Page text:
This country is whack. Some of the same people who say that $250,000 a year isn't a lot of money, also say that $10.10 for minimum wage is just too much. (I'm not talking about anyone on this exchange, more about the talking heads in politics). While everyone else is arguing over what constitutes rich, I'm wondering why the hell college's get away with charging what they do for no apparent reason.


2/11/2015 4:39 pm  #5

Re: The Problem With Middle-Class Populism

It's political. Socially liberal, affluent people are becoming a bigger part of the democratic party's power base.
The dems are going to have to address their concerns to keep them in the tent.

We live in a time in which decent and otherwise sensible people are surrendering too easily to the hectoring of morons or extremists. 
     Thread Starter

2/11/2015 4:52 pm  #6

Re: The Problem With Middle-Class Populism

Where else are they going to go? Lets face it, we have a two party system, and I doubt they will mosey on over to the R side.


2/11/2015 4:59 pm  #7

Re: The Problem With Middle-Class Populism

I'm not so sure that they have no place else to go.
These folks genuinely care about progressive ideals, but the party would neglect and abuse them at their own peril.
Even the Goose was driven into the arms of Mitt Romney in 2012 over the issue of taxation.

We live in a time in which decent and otherwise sensible people are surrendering too easily to the hectoring of morons or extremists. 
     Thread Starter

2/11/2015 5:09 pm  #8

Re: The Problem With Middle-Class Populism

First off, great avatar! Second, I wouldn't go so far as to say neglect and abuse. We (people in general) need to realize that we can't have everything, and that some things you'll like and agree with, and some things you won't. But if the majority of your priorities still line up with the L or R side, then that's where you should be. I, personally, think so much time is wasted arguing over taxes, when the tax system could be simplified and evened out quite easily. As far as being driven into Mitt's arms, there are worse arms you could be in...........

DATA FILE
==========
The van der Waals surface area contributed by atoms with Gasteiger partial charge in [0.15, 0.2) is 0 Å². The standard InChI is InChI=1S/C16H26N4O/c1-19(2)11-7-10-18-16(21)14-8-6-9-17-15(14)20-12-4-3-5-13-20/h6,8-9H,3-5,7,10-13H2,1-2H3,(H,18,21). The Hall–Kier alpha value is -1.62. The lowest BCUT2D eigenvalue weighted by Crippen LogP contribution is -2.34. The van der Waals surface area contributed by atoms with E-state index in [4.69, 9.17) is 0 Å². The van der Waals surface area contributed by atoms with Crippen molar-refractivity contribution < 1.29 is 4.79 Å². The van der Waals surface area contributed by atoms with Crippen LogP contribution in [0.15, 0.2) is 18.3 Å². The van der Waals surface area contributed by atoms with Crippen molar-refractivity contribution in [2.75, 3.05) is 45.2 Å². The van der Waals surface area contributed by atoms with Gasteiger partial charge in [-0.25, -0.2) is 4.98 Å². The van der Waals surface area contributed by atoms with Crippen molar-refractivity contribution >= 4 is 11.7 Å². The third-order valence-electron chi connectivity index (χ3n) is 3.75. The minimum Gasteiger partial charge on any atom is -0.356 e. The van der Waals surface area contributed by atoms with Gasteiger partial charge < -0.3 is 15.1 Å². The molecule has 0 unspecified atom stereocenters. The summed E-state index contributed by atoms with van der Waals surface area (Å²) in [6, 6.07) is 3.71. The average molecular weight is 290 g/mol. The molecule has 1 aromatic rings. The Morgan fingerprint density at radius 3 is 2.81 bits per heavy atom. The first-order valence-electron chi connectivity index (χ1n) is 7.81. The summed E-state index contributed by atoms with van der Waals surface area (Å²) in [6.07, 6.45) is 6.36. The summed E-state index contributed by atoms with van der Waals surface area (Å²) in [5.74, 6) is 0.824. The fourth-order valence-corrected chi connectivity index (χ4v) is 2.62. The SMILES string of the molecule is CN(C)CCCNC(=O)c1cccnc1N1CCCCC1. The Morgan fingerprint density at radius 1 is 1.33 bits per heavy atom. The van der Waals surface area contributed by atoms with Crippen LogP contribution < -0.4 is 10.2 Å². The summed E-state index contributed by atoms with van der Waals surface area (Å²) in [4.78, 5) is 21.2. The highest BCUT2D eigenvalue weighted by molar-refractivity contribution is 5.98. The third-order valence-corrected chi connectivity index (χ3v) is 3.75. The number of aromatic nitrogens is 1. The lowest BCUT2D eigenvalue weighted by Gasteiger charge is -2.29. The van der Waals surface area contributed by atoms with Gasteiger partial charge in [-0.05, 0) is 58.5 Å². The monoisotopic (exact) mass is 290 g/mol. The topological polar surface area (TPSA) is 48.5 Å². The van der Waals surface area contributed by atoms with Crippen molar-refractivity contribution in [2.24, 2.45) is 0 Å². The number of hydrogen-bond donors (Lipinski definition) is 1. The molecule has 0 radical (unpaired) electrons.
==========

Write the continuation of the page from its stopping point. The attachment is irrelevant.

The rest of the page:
2/11/2015 5:24 pm  #9

Re: The Problem With Middle-Class Populism

Good comments.
Hey, I'm 55, doing very well, got little to complain about.
But, having been around a long time, I've seen a few "get the rich" efforts.
And they always seem to miss Warren Buffet, and strike me right in the arse.
My kids qualify for zero financial aid, and that's just fine. Send the aid to kids who need it.
But, the 529 plan was sweet. I'm not getting any government money. Just getting a tax break on money ear-marked for my kids' college, which I earned, and which will make them better citizens, and this a better country.

With Mitt Romney living in a 14% tax bracket, is it too much to let me have this little cookie?
I mean, I make too much for dependent exemptions, a quarter of my deductions are phased out, sheesh!
Enough already! 

Last edited by Goose (2/11/2015 5:25 pm)

We live in a time in which decent and otherwise sensible people are surrendering too easily to the hectoring of morons or extremists. 
     Thread Starter

2/11/2015 5:46 pm  #10

Re: The Problem With Middle-Class Populism

That is a good point you made about not getting anything from the gov. with the 529 exemption. A few days ago I saw on the news an interview with a Congressman (I forget who, other than that it was a Republican - which is neither here nor there), who actually said that people shouldn't get tax breaks when it came to some reason or another (I forget what they were for) because it's the government giving them a handout. To the news anchor's credit, he said,"are you seriously suggesting that a tax credit is the government giving something to people? Those people aren't being given anything. They worked for that money, and it's theirs to begin with." The Congressman stuttered around and changed the subject. It was pathetic and I'm glad he was called on it, but the truth is that many in politics have trained themselves and others around them to think that if you get a tax break as an average person, that it's a handout.